Will Working From Home Become The New Norm?
Even before the outbreak of the COVID-19 pandemic, working from home was becoming more common – in fact telecommuting was a term first brought into vogue in the 1990s. With social distancing and isolation rules in place, a significant proportion of the population is now working from home and many commentators are suggesting that it could become the ‘new norm’ for large sections of the workforce.
The benefits of working from home, for both employers and employees are well documented. For employers they include lower costs (particularly office rent), potentially greater productivity and more satisfied employees. For employees it can include better work/life balance, reduced commute times and generally greater flexibility.
However, there are also some real potential hazards associated with working from home that both employers and employees need to consider. In an article published by InQueensland , Jim Stanford of the Centre for Future Work notes that at-home work is likely to become permanent for many employees, even when the immediate implications of the pandemic pass, which means that employees and policy makers need to pay serious attention to issues around employee safety and fairness.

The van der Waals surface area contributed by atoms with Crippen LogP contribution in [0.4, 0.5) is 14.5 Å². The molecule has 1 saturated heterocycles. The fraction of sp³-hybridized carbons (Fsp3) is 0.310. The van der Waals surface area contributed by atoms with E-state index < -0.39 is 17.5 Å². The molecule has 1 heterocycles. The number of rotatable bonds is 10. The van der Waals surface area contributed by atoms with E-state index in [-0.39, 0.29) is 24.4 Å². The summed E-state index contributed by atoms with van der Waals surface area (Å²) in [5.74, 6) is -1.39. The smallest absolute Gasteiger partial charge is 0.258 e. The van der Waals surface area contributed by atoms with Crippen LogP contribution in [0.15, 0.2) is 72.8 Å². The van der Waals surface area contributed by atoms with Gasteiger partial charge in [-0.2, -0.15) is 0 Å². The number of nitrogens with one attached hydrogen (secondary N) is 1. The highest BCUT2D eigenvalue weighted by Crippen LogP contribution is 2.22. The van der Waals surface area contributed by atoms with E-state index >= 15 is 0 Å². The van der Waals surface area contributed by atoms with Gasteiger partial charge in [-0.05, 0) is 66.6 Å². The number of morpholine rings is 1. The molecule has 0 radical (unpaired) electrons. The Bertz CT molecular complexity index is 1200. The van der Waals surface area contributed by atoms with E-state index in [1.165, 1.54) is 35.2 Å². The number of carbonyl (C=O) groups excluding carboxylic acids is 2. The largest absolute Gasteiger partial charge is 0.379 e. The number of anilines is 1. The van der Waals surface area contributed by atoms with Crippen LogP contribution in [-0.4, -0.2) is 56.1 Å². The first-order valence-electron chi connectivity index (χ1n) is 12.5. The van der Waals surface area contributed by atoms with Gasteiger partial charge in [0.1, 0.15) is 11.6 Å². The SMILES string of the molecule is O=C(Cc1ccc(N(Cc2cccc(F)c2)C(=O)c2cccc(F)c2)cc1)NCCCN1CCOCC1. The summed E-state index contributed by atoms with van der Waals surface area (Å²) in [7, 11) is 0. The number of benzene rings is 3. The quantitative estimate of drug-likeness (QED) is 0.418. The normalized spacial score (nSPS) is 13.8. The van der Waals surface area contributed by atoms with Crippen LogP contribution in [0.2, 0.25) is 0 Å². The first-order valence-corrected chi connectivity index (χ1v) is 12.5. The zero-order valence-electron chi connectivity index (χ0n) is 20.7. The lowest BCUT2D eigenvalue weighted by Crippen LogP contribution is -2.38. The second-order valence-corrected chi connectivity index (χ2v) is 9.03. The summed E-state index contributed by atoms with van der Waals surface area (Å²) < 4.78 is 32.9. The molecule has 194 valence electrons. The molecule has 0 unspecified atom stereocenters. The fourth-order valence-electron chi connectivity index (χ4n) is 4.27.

One of the biggest concerns raised by Stanford is the concern that expectations on employees to actively demonstrate work “attendance” and prove performance might create substantially more workplace pressure, coupled with employer-driven cyber-surveillance, creating mental stress for employees.
Coupled with this is concern from some commentators in the mental health space that working from home means that people are even less likely to switch off after hours, with some calling for new and more robust rules in the employment relationship to establish what is acceptable in terms of contact hours at work.
Some suggest that not everybody is suited to working from home on a full-time basis in the long term, due to less tangible issues such as personality type, or pre-existing anxiety / mental health issues. It simply doesn’t work for everybody and, if you’re one of those people, it could raise material mental health concerns.
Another area for consideration is more related to the physical aspects of workplace health and safety – how do employers ensure that an employee’s physical working-from-home arrangements are adequate from a regulatory and legislative perspective? This covers a range of workplace hazards, from slip and trip hazards, to heating and cooling, electrical safety, isolation and workplace ergonomics.
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There are already existing insurance and legal cases where workplace injuries incurred while working from home have been contested on the basis of confusion about where the onus lies in relation to the employee as a worker versus a homeowner.
These complexities around responsibility and agreed rules, policies and laws will have major implications for employee and employer relationships into the future. They will also have major implications for the way that the income protection insurance sector sets itself up for this emerging economic and employment trend. This will particularly be the case if the “work from home” trend also translates into an increase in contractual versus full-time salaried employment arrangements.